Is College Worth It?


Ameena Cole-Black

Is college worth it? Every senior I know has asked themselves this question, whether as a joke or not. I think that it’s a legitimate question. When deciding what you should do or go after high school, college is the first place people suggest. Why? What makes college so great and worthwhile that its seems like such an obvious choice. Is it the education that you will receive,the opportunities that you could have access to, the parties that will be thrown, or the life long friends people say you will make. I say you could look at it two ways, there’s a good and bad side.

I’ll start with the bad. One of the first things you have to think about when choosing a college is tuition. Money is always a determining factor in just about everything, and college is expensive. The average cost of one year at a public university is around $20,000 which increase if you go out of state so a full 4-year degree will amount to around $80,000. That’s only for a public university, tuition at a private university would be significantly higher. Most people are willing to go through the stress of figuring out how they could afford it. That unfortunately is the problem, because most families can’t afford the education that they want. There are scholarships and grants that they can receive, but it’s rare for those alone to pay for the full tuition. What most people end up doing is taking out thousands of dollars in loans, in the hopes that once they graduate they will find a good paying job and pay off those loans. In reality, that is also another rare occurrence. Out of the 40 million American students that take out loans, around 14% owe at the minimum $50,000 in debt. It is hard to find a job that helps pay off that debt, regardless of the degree you acquire. There seems to be only a limited amount of degrees that guarantees you a job that could potentially pay off your debt after colleges, some of those would be marketing, economics, management, and computer science/engineering . Businesses, social media, and technology are growing at an exponential rate, so employees are in high demand.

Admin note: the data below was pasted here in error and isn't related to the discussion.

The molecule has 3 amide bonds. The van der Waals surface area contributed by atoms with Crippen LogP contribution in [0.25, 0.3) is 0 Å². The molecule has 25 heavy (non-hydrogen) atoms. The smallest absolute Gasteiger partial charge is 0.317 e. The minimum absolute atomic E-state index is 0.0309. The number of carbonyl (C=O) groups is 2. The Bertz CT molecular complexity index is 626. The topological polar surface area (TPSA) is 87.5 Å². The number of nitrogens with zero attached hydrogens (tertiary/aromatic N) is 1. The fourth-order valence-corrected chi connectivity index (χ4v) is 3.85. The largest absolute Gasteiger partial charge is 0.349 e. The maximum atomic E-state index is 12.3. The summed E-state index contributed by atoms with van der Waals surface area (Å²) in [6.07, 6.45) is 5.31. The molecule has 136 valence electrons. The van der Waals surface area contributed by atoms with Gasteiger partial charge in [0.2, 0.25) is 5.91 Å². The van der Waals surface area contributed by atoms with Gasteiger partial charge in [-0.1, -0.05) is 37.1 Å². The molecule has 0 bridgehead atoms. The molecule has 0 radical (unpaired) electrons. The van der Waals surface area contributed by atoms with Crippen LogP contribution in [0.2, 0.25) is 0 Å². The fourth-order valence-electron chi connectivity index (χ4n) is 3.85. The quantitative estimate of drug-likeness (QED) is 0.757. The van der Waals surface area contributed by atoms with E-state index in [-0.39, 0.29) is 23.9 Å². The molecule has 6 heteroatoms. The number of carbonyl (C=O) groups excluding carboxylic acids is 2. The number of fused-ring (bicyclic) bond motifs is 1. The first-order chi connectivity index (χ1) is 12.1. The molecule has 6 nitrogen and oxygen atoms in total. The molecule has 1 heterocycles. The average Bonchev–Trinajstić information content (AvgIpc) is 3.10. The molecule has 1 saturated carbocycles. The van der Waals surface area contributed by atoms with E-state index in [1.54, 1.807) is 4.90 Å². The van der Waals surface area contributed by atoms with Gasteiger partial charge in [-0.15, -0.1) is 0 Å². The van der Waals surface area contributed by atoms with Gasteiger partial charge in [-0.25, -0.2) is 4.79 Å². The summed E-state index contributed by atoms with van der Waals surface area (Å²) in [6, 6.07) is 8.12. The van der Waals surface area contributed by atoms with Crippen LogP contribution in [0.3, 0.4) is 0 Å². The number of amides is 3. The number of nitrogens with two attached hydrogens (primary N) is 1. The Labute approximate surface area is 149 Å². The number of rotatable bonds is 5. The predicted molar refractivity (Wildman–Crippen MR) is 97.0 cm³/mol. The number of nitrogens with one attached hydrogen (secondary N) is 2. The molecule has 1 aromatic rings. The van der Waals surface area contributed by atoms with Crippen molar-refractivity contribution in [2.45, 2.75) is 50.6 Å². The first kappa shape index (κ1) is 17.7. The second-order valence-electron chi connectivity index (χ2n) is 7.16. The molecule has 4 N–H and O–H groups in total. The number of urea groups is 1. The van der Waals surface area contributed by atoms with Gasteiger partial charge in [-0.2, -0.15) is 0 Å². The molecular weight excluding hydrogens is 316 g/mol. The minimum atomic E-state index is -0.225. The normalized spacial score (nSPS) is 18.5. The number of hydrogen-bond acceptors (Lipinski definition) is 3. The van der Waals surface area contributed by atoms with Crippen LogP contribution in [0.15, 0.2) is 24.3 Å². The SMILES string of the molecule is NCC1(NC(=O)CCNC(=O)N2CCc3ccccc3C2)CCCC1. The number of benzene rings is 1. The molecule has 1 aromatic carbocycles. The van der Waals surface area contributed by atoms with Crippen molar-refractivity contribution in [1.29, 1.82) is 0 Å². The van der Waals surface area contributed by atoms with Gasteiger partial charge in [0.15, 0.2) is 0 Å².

Nevertheless, more and more young adults are going into the workforce early instead of going to college. Could it be because our generation understands the importance of getting a head start or the redundancy of spending thousands of dollars for a degree and opportunities just to be stuck in debt with a low paying job. Jacqueline Calvillo of ‘19 said that “ I would rather get a good paying job right after high school and begin providing for myself, instead of wasting my time in college and graduate without being able to pay my mortgage.”. Money is not the only consideration that young adults take when deciding if they should skip college, they also have to think about what career they want to pursue. Fernanda Rios of ‘19 pointed out that “ certain skills are required for certain careers”, for example she wants to be a pilot so in order for her to get a job she need to get her degree “regardless of the price”. Others believe that going into the workforce early reduces the stress that comes along with the college process.
Samuel Carter of ‘20 says that “ I know a lot of people that went to college because of the expectation and didn’t make it through because of how stressful it was. Deciding if they should major in their passion or what will get them a ‘comfortable’ life and how they were going to pay for it all was too much for them. I don’t want that to happen to me.”
Even though there are bad things that sway people away from college, there are also good things. A big part of going to college for a lot of young adults is the experience. The chance to study with and meet people from all over the world, and learn from them. The chance to immerse themselves in different cultures they may have never had the opportunity to explore before. Being able to work with so many different types of people, according to Hailey Love class of ‘21, “provides you with practice of how it really is in the real world”. It could be said that the whole purpose of college is to prepare you for what life is like after school, not only in the workforce but in your personal life. It can be assumed that most of the student that enroll in away college have never lived on their own. Maybe it’s their first time doing their laundry or shopping for their own groceries. Evelia Calderon of‘20 believes that one of the benefits of going to college and living in a dorm is the “first true taste of independence” that the students will experience. Some celebrate that freedom by going to parties and living their youth years to the fullest, others start planning ahead.

Going to college is a big decision, a decision that requires a lot of thought. By no means are these the only positive and negatives of colleges, but they are things to think about. So now I ask again, is college worth it?